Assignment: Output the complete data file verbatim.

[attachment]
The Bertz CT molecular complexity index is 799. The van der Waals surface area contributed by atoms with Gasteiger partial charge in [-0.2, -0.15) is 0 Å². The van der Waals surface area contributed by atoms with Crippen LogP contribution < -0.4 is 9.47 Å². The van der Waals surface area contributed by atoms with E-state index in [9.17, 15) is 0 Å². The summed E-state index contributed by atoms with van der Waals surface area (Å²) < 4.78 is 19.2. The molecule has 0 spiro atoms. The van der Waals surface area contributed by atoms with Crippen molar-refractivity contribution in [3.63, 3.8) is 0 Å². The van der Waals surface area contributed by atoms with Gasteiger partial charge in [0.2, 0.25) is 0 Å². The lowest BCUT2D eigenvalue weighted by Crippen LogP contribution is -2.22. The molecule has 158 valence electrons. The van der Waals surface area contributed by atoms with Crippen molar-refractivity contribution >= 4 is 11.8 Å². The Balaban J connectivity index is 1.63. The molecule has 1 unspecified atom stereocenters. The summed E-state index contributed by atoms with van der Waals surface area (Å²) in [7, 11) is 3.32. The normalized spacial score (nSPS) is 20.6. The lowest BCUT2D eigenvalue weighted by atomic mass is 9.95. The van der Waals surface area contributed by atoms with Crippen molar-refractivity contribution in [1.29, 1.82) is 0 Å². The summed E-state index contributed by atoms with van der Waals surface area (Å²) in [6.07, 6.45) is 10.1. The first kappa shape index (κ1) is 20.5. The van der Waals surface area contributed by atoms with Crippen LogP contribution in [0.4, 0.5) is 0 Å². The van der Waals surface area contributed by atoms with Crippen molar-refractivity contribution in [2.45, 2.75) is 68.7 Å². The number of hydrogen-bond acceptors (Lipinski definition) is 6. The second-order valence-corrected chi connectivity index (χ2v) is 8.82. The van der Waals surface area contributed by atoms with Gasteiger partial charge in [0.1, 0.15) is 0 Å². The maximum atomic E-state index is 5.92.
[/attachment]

The Bertz CT molecular complexity index is 799. The van der Waals surface area contributed by atoms with Gasteiger partial charge in [-0.2, -0.15) is 0 Å². The van der Waals surface area contributed by atoms with Crippen LogP contribution < -0.4 is 9.47 Å². The van der Waals surface area contributed by atoms with E-state index in [9.17, 15) is 0 Å². The summed E-state index contributed by atoms with van der Waals surface area (Å²) < 4.78 is 19.2. The molecule has 0 spiro atoms. The van der Waals surface area contributed by atoms with Crippen molar-refractivity contribution in [3.63, 3.8) is 0 Å². The van der Waals surface area contributed by atoms with Gasteiger partial charge in [0.2, 0.25) is 0 Å². The lowest BCUT2D eigenvalue weighted by Crippen LogP contribution is -2.22. The molecule has 158 valence electrons. The van der Waals surface area contributed by atoms with Crippen molar-refractivity contribution >= 4 is 11.8 Å². The Balaban J connectivity index is 1.63. The molecule has 1 unspecified atom stereocenters. The summed E-state index contributed by atoms with van der Waals surface area (Å²) in [7, 11) is 3.32. The normalized spacial score (nSPS) is 20.6. The lowest BCUT2D eigenvalue weighted by atomic mass is 9.95. The van der Waals surface area contributed by atoms with Crippen molar-refractivity contribution in [1.29, 1.82) is 0 Å². The summed E-state index contributed by atoms with van der Waals surface area (Å²) in [6.07, 6.45) is 10.1. The first kappa shape index (κ1) is 20.5. The van der Waals surface area contributed by atoms with Crippen LogP contribution in [0.4, 0.5) is 0 Å². The van der Waals surface area contributed by atoms with Crippen molar-refractivity contribution in [2.45, 2.75) is 68.7 Å². The number of hydrogen-bond acceptors (Lipinski definition) is 6. The second-order valence-corrected chi connectivity index (χ2v) is 8.82. The van der Waals surface area contributed by atoms with Gasteiger partial charge in [0.1, 0.15) is 0 Å². The maximum atomic E-state index is 5.92.